Good news on 'African solutions to African problems' in health: SMS, bike ambulances, and pregnancy hostels

Eritrea opens guest houses for pregnant women, Malawi rolls out "completely natural" incubators, and herbalists given the stamp of approval in Senegal

AT the end of this week a high level ministerial meeting will take place in the Ethiopian capital Addis Ababa, to discuss how to fix the shortage of health workers on the continent.

Estimates say the continent needs over 1.8 million health professionals to meet the demand.

Meanwhile the World Health Organisation (WHO) last said Guinea, Liberia and Sierra Leone, which are all experiencing a resurgence of the deadly hemorrhagic fever Ebola, have budgeted over $2 billion between them to restore their health systems - money which they don’t.

While problems in Africa’s health sector can sometimes seem daunting, away from these dramatic headlines and epidemics, the continent has actually seen marked improvements in health outcomes during the past decade. There has been a considerable decline in child, maternal and adult mortality rates, and substantial decreases in the burdens of several diseases.

Life expectancy at birth, for example, improved from 50 years in 1990 to 56 years in 2011, as many countries have managed to stem new HIV infections, and get antiretroviral treatment to those who need it. Under-five mortality, too, fell from 173 to 95 per 1,000 live births, and infant mortality from 105 to 63 per 1,000.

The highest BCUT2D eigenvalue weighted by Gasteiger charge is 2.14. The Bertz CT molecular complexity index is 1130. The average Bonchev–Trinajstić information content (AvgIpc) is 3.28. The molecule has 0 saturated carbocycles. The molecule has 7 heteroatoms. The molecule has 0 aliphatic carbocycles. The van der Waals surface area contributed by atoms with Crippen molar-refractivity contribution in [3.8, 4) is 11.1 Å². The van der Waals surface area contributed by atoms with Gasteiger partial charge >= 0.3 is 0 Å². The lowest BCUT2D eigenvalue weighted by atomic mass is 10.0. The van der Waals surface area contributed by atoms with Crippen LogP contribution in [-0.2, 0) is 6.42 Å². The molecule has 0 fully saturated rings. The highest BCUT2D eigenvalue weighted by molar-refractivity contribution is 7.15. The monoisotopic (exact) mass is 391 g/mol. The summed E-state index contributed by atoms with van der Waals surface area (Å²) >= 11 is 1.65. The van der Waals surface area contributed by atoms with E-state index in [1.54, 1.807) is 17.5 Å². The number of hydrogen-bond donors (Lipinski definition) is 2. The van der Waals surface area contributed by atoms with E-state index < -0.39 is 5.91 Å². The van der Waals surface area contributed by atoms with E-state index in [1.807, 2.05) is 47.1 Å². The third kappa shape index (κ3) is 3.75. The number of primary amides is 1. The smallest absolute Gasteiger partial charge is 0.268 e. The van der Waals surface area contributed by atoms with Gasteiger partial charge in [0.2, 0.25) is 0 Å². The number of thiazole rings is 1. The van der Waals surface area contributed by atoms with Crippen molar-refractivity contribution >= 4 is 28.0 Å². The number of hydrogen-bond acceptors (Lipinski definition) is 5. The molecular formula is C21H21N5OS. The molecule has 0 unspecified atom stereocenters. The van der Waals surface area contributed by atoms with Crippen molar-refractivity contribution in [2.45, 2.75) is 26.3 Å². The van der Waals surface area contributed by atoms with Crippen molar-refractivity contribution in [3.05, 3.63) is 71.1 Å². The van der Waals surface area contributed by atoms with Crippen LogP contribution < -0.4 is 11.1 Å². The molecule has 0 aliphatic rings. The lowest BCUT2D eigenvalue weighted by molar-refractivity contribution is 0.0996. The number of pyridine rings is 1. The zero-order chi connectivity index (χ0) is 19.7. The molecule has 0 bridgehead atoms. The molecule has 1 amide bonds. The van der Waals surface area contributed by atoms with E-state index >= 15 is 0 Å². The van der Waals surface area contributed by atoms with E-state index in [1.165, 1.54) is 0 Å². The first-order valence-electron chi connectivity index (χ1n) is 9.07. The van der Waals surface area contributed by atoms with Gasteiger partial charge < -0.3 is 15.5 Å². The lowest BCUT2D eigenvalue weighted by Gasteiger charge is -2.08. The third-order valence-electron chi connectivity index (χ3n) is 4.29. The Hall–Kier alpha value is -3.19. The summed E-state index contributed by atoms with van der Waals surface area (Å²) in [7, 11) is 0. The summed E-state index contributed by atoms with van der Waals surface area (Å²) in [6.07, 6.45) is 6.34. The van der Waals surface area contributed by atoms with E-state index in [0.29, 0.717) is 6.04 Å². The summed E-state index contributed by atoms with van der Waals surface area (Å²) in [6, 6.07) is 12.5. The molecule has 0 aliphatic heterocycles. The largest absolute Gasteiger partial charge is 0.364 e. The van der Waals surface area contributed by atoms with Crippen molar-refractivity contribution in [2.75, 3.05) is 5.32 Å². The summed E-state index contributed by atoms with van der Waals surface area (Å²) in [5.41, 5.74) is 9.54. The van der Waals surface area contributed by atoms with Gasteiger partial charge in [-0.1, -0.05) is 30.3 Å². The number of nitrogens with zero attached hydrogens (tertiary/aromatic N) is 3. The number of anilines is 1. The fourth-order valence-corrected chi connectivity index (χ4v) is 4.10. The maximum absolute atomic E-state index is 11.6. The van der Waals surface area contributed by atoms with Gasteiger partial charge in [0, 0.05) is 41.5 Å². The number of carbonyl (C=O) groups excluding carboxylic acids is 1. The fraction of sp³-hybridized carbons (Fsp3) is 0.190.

Some of this has been due to demographic and economic change and improved political stability, leading to fewer conflicts. But much has also been due to sustained efforts to prevent illness and maintain good health, improve access to treatment when illness does occur, and to find ways to deliver a better level of health care in the African context.

Drawing from the WHO’s African Regional Health Report 2014, we take a look at some of the effective – and sometimes, surprisingly simple – interventions around the continent that helped reverse the tide in Africa’s health story:

Maternity waiting homes in Eritrea

To overcome high death rates during childbirth among women living in remote areas, Eritrea introduced maternity waiting homes in 2006. These enabled women living in far flung areas to travel and stay close to a centre offering skilled obstetric services a few weeks before they were due to give birth. 

The high maternal mortality rate among women living in remote areas and in nomadic groups had been attributed to the “second delay” – delay in getting to the health facility even when the decision to seek care has been made on time.